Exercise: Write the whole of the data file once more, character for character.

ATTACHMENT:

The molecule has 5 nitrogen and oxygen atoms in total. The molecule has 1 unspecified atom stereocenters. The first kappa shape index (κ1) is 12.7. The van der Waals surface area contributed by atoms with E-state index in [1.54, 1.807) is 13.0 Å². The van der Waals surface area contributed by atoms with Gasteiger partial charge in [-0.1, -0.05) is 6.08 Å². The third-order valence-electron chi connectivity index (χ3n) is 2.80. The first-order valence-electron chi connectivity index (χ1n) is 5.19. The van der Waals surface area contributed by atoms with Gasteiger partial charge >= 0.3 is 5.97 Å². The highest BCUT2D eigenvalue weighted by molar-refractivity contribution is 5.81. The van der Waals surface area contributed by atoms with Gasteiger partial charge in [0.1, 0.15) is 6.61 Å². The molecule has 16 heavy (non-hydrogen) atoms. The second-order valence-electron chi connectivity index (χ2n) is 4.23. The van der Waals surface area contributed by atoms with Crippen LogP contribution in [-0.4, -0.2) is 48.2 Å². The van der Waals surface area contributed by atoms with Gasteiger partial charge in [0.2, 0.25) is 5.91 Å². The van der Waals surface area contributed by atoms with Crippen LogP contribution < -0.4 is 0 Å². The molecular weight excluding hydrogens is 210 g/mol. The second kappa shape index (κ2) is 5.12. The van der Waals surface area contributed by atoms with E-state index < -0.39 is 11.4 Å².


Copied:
The molecule has 5 nitrogen and oxygen atoms in total. The molecule has 1 unspecified atom stereocenters. The first kappa shape index (κ1) is 12.7. The van der Waals surface area contributed by atoms with E-state index in [1.54, 1.807) is 13.0 Å². The van der Waals surface area contributed by atoms with Gasteiger partial charge in [-0.1, -0.05) is 6.08 Å². The third-order valence-electron chi connectivity index (χ3n) is 2.80. The first-order valence-electron chi connectivity index (χ1n) is 5.19. The van der Waals surface area contributed by atoms with Gasteiger partial charge >= 0.3 is 5.97 Å². The highest BCUT2D eigenvalue weighted by molar-refractivity contribution is 5.81. The van der Waals surface area contributed by atoms with Gasteiger partial charge in [0.1, 0.15) is 6.61 Å². The molecule has 16 heavy (non-hydrogen) atoms. The second-order valence-electron chi connectivity index (χ2n) is 4.23. The van der Waals surface area contributed by atoms with Crippen LogP contribution in [-0.4, -0.2) is 48.2 Å². The van der Waals surface area contributed by atoms with Gasteiger partial charge in [0.2, 0.25) is 5.91 Å². The van der Waals surface area contributed by atoms with Crippen LogP contribution < -0.4 is 0 Å². The molecular weight excluding hydrogens is 210 g/mol. The second kappa shape index (κ2) is 5.12. The van der Waals surface area contributed by atoms with E-state index < -0.39 is 11.4 Å².